Observation of the natural course of type 3 spinal muscular atrophy: data from the polish registry of spinal muscular atrophy
Orphanet Journal of Rare Diseases
Background Spinal muscular atrophy (SMA) is one of the most frequent and severe genetic diseases leading to premature death or severe motor disability. New therapies have been developed in recent years that change the natural history of the disease. The aim of this study is to describe patients included in the Polish Registry of SMA, with a focus on the course of type 3 SMA (SMA3) before the availability of disease-modifying treatments. Results 790 patients with SMA were included in the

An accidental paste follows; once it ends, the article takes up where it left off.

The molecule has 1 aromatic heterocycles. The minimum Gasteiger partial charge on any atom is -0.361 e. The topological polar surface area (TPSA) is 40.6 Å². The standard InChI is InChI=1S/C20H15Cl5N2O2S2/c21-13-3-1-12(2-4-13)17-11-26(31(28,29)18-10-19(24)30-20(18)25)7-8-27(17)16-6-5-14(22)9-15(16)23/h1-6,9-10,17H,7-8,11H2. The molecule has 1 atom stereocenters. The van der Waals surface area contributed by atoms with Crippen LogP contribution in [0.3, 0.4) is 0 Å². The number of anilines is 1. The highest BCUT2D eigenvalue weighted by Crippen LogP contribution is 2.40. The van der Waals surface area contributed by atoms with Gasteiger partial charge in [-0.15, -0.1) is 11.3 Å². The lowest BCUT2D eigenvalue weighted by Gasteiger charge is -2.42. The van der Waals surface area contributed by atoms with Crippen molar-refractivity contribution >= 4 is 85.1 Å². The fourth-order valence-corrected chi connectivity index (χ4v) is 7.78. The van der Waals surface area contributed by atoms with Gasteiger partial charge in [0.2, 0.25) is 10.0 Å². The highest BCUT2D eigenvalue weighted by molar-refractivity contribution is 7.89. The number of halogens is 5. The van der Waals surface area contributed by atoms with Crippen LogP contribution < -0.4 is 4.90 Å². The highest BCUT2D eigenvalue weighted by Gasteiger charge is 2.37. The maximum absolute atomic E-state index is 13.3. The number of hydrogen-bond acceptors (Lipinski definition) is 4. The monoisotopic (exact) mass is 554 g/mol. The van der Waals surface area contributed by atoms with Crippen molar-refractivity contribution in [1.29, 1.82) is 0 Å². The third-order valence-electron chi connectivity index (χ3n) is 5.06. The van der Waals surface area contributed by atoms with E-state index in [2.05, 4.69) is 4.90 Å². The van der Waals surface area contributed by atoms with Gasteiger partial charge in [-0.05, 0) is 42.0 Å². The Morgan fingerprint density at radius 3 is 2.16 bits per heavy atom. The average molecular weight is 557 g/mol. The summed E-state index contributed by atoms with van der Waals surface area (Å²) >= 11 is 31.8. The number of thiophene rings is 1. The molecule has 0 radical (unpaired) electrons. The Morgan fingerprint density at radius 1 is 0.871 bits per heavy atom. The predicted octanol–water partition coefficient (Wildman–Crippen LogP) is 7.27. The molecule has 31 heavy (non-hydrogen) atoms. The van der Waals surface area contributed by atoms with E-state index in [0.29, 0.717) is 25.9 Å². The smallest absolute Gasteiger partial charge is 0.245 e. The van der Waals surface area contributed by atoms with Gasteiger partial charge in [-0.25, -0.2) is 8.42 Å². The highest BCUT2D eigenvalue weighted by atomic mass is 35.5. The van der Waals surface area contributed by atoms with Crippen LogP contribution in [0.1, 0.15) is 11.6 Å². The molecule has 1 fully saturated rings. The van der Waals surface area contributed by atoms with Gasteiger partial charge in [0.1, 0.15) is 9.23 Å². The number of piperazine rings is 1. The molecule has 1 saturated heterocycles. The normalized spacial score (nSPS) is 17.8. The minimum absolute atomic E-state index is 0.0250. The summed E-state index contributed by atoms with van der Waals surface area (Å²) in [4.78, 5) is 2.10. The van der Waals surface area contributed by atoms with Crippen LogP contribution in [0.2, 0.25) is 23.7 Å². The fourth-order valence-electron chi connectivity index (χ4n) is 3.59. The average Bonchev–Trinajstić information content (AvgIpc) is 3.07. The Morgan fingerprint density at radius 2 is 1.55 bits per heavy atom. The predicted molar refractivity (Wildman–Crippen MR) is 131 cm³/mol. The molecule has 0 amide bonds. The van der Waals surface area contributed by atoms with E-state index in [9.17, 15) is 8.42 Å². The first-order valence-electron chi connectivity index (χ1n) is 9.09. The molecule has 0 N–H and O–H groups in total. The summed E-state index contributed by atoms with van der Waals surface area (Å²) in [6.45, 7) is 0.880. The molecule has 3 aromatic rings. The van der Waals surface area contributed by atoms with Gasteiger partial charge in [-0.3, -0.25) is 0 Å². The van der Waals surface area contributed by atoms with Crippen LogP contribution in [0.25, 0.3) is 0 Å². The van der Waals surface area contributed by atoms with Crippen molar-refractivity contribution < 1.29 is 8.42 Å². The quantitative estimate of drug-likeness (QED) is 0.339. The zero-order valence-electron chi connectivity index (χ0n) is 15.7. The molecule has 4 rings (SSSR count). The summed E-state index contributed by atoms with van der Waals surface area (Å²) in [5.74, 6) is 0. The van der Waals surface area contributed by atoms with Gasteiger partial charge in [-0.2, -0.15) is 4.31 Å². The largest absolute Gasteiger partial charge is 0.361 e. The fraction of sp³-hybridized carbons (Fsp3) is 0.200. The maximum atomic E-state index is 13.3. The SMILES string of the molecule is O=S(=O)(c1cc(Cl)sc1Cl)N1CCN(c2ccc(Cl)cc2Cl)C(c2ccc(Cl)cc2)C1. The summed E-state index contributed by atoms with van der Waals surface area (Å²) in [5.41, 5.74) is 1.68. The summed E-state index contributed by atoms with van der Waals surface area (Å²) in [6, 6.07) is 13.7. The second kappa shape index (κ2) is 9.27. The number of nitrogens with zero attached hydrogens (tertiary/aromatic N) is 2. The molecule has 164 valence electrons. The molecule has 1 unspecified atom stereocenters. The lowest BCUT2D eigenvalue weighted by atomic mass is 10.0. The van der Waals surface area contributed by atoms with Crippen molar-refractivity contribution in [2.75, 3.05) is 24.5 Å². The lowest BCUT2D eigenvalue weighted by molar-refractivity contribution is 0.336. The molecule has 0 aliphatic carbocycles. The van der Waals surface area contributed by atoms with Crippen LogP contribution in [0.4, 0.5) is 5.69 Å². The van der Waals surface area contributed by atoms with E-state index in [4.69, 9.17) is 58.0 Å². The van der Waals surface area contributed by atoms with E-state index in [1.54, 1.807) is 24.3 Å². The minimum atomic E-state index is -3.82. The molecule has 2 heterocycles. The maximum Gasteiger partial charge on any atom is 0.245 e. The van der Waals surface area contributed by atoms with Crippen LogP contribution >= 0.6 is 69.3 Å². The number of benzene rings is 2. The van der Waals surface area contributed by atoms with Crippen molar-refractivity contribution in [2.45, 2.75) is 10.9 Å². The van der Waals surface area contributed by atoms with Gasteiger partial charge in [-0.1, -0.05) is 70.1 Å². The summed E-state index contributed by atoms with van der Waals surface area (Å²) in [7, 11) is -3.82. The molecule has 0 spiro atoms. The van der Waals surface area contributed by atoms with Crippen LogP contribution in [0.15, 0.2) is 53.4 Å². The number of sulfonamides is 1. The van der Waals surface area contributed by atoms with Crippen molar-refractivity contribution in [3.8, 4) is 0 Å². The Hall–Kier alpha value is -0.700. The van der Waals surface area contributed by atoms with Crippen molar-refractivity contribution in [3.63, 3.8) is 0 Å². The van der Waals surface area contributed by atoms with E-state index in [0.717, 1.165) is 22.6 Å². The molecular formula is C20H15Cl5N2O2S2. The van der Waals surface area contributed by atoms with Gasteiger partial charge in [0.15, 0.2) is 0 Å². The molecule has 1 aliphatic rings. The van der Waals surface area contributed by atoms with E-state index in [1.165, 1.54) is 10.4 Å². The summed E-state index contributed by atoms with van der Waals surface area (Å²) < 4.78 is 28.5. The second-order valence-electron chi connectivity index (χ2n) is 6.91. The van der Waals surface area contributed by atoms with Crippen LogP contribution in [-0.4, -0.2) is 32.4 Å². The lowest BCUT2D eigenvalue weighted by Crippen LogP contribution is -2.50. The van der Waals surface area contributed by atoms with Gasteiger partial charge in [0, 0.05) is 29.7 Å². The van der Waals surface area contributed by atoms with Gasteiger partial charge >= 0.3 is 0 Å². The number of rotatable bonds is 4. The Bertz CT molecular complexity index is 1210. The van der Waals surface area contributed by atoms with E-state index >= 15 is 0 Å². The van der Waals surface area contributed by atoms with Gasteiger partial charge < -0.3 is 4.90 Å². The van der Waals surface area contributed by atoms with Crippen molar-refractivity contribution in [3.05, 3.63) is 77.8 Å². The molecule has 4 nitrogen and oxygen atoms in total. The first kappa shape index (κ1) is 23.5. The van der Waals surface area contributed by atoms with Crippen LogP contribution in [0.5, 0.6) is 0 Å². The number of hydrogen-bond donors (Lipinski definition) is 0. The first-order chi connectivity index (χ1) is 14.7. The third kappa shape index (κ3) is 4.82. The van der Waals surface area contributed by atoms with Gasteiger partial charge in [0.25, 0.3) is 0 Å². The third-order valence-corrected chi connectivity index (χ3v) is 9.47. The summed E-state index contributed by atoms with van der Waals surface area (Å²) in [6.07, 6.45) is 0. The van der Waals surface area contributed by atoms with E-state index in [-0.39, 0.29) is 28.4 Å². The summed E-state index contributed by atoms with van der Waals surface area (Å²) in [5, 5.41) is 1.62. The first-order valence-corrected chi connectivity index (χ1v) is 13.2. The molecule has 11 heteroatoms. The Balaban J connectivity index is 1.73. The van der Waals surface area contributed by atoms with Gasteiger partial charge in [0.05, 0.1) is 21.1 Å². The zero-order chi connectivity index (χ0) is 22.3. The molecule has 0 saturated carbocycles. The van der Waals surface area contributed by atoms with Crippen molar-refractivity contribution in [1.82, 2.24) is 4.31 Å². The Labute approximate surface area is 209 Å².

... uded in the registry (173 with type 1 [SMA1], 218 with type 2 [SMA2], 393 with SMA3, and six with type 4 SMA [SMA4]), most (52%) of whom were adults. Data on SMN2 gene copy number were available for 672 (85%) patients. The mean age of onset was 5 months for SMA1, 11.5 months for SMA2, and 4.5 years for SMA3. In patients with SMA3, the first symptoms occurred earlier in those with three copies of SMN2 than in those with four copies of SMN2 (3.2 years vs. 6.7 years). The age of onset of SMA3 was younger in girls than in boys (3.1 years vs. 5.7 years), with no new cases observed in women older than 16 years. Male patients outnumbered female patients, especially among patients with SMA3b (49 female vs. 85 male patients) and among patients with SMA3 with four copies of SMN2 (30 female vs. 69 male patients). 44% of patients with SMA3 were still able to walk; in those who were not still able to walk, the mean age of immobilization was 14.0 years. Patients with SMA3a (age of onset < 3 years) and three copies of SMN2 had significantly worse prognosis for remaining ambulant than patients with SMA3b (age of onset ≥ 3 years) and four copies of SMN2. Conclusions The Registry of SMA is an effective tool for assessing the disease course in the real world setting. SMN2 copy number is an important prognostic factor for the age of onset and ambulation in SMA3. Sex and age of disease onset also strongly affect the course of SMA. Data supplied by this study can aid treatment decisions.